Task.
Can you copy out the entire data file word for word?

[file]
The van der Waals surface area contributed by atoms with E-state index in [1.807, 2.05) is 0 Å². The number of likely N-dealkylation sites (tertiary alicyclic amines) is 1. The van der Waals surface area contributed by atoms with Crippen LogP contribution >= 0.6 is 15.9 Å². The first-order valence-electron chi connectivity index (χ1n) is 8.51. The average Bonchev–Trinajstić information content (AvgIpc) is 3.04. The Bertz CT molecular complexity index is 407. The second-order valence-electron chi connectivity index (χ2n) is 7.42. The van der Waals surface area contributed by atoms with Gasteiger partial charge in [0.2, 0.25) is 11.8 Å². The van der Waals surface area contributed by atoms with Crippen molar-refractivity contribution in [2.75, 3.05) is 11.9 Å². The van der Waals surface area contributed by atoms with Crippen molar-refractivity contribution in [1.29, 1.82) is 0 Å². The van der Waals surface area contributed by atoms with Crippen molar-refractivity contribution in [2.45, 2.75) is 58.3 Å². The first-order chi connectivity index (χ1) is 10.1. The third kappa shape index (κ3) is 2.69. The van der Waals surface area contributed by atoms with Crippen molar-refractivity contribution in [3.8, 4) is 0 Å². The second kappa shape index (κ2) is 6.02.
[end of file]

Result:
The van der Waals surface area contributed by atoms with E-state index in [1.807, 2.05) is 0 Å². The number of likely N-dealkylation sites (tertiary alicyclic amines) is 1. The van der Waals surface area contributed by atoms with Crippen LogP contribution >= 0.6 is 15.9 Å². The first-order valence-electron chi connectivity index (χ1n) is 8.51. The average Bonchev–Trinajstić information content (AvgIpc) is 3.04. The Bertz CT molecular complexity index is 407. The second-order valence-electron chi connectivity index (χ2n) is 7.42. The van der Waals surface area contributed by atoms with Gasteiger partial charge in [0.2, 0.25) is 11.8 Å². The van der Waals surface area contributed by atoms with Crippen molar-refractivity contribution in [2.75, 3.05) is 11.9 Å². The van der Waals surface area contributed by atoms with Crippen molar-refractivity contribution in [1.29, 1.82) is 0 Å². The van der Waals surface area contributed by atoms with Crippen molar-refractivity contribution in [2.45, 2.75) is 58.3 Å². The first-order chi connectivity index (χ1) is 10.1. The third kappa shape index (κ3) is 2.69. The van der Waals surface area contributed by atoms with Crippen molar-refractivity contribution in [3.8, 4) is 0 Å². The second kappa shape index (κ2) is 6.02.